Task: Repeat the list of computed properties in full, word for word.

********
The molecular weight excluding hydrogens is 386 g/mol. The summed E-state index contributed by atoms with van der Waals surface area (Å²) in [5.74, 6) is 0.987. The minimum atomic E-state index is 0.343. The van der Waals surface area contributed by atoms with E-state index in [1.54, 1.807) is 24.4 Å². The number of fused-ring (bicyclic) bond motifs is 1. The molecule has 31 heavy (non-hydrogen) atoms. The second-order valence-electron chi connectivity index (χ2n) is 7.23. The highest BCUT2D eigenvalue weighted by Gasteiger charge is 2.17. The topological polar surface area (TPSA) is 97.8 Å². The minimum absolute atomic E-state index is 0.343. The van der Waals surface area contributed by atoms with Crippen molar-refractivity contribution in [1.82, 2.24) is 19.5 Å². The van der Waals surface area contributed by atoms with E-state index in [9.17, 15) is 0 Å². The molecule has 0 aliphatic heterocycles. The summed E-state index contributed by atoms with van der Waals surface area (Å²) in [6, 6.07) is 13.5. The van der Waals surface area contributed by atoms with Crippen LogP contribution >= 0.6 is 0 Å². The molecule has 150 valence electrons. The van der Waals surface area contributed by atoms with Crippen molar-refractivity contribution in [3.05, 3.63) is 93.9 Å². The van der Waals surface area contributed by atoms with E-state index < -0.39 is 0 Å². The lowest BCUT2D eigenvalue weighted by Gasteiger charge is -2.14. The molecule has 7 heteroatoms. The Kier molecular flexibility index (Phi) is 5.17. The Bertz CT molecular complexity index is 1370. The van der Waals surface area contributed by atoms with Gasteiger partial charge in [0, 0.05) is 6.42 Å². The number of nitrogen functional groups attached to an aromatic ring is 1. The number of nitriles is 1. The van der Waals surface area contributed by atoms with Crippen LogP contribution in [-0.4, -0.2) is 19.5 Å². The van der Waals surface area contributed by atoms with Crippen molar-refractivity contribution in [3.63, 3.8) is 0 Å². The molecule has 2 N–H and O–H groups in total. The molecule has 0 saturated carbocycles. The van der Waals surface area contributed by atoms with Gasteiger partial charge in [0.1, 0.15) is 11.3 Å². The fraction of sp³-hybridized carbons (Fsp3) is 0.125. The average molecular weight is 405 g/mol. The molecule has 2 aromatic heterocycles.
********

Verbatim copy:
The molecular weight excluding hydrogens is 386 g/mol. The summed E-state index contributed by atoms with van der Waals surface area (Å²) in [5.74, 6) is 0.987. The minimum atomic E-state index is 0.343. The van der Waals surface area contributed by atoms with E-state index in [1.54, 1.807) is 24.4 Å². The number of fused-ring (bicyclic) bond motifs is 1. The molecule has 31 heavy (non-hydrogen) atoms. The second-order valence-electron chi connectivity index (χ2n) is 7.23. The highest BCUT2D eigenvalue weighted by Gasteiger charge is 2.17. The topological polar surface area (TPSA) is 97.8 Å². The minimum absolute atomic E-state index is 0.343. The van der Waals surface area contributed by atoms with Crippen molar-refractivity contribution in [1.82, 2.24) is 19.5 Å². The van der Waals surface area contributed by atoms with E-state index in [9.17, 15) is 0 Å². The molecule has 0 aliphatic heterocycles. The summed E-state index contributed by atoms with van der Waals surface area (Å²) in [6, 6.07) is 13.5. The van der Waals surface area contributed by atoms with Crippen LogP contribution >= 0.6 is 0 Å². The molecule has 150 valence electrons. The van der Waals surface area contributed by atoms with Crippen molar-refractivity contribution in [3.05, 3.63) is 93.9 Å². The van der Waals surface area contributed by atoms with E-state index < -0.39 is 0 Å². The lowest BCUT2D eigenvalue weighted by Gasteiger charge is -2.14. The molecule has 7 heteroatoms. The Kier molecular flexibility index (Phi) is 5.17. The Bertz CT molecular complexity index is 1370. The van der Waals surface area contributed by atoms with Gasteiger partial charge in [0, 0.05) is 6.42 Å². The number of nitrogen functional groups attached to an aromatic ring is 1. The number of nitriles is 1. The van der Waals surface area contributed by atoms with Crippen LogP contribution in [-0.4, -0.2) is 19.5 Å². The van der Waals surface area contributed by atoms with Crippen molar-refractivity contribution in [3.63, 3.8) is 0 Å². The molecule has 2 N–H and O–H groups in total. The molecule has 0 saturated carbocycles. The van der Waals surface area contributed by atoms with Gasteiger partial charge in [0.1, 0.15) is 11.3 Å². The fraction of sp³-hybridized carbons (Fsp3) is 0.125. The average molecular weight is 405 g/mol. The molecule has 2 aromatic heterocycles.